This story originally appeared on Cookinglight.com by Zee Krstic.
Last week, the Food and Drug Administration officially banned the use of seven different food additives after both food safety experts and environmentalists presented research suggesting that these substances caused cancer in laboratory animals. One of the flavors had already been removed from the FDA's approved list because it's no longer used by many manufacturers.
On most labels that you'd find in the grocery store, these ingredients are listed simply as "artificial flavors" rather than by their specific names. The six artificial additives linked to cancer—benzophenone, ethyl acrylate, eugenyl methyl ether, myrcene, pulegone, and pyridine, respectively—are typically added to products to simulate natural mint, citrus, and cinnamon flavors.
According to Laura MacCleery, policy director for the Center for Science in the Public Interest, these flavorings are most often found in baked goods, candy, carbonated drinks and beverages, chewing gum, and ice cream. MacCleery said that the FDA first received a petition to ban these additives back in 2016 before a few health advocacy organizations sued the federal agency for a response.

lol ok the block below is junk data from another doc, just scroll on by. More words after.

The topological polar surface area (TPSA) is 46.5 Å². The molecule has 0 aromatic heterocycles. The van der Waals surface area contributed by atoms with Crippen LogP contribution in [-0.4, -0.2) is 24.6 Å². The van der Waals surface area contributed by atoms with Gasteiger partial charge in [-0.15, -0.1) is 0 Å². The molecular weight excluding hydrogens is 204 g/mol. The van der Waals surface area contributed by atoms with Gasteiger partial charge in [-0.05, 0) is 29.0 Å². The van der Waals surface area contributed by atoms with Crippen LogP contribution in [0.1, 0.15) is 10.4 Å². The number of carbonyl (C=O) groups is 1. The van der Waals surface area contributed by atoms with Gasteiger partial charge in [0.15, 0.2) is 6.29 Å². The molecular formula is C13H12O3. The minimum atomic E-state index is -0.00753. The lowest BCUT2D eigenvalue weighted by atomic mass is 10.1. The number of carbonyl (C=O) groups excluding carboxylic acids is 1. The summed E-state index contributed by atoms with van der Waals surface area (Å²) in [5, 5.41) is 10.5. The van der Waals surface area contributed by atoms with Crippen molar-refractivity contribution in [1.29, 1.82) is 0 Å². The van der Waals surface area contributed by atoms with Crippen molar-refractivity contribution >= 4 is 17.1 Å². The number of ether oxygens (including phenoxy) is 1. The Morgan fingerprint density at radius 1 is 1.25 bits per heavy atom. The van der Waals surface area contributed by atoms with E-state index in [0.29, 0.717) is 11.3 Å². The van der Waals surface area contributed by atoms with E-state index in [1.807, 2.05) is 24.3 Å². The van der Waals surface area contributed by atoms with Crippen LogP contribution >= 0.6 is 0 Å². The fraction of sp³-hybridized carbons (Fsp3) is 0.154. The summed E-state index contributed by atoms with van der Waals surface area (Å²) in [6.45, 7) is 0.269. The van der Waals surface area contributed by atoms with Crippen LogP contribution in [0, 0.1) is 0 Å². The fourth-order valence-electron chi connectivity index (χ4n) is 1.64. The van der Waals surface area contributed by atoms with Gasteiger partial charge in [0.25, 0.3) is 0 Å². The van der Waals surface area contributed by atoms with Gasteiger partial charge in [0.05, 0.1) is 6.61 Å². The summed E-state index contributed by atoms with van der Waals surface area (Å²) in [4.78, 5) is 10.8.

The flavors in question were first approved for use in 1964, according to CNN, but the United States Department of Health and Human Services' National Toxicology Program were the ones to test the additives for cancer. Two different species of animals were found to contract cancer from the artificial flavors, the report says.
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In their official announcement, the FDA notes that these flavorings are used "in very small amounts" within the U.S., concluding that they don't "pose a risk to public health under the conditions of their intended use." The national agency, however, is required by law to ban any food additive that has been shown to cause cancer in humans, or animals, in any dose, CNN reports.
Those manufacturers who still use the six additives in their products will have two years to find replacements, the FDA says—hopefully, they'll incorporate natural mint, citrus, and cinnamon instead.
This article originally appeared on Cookinglight.com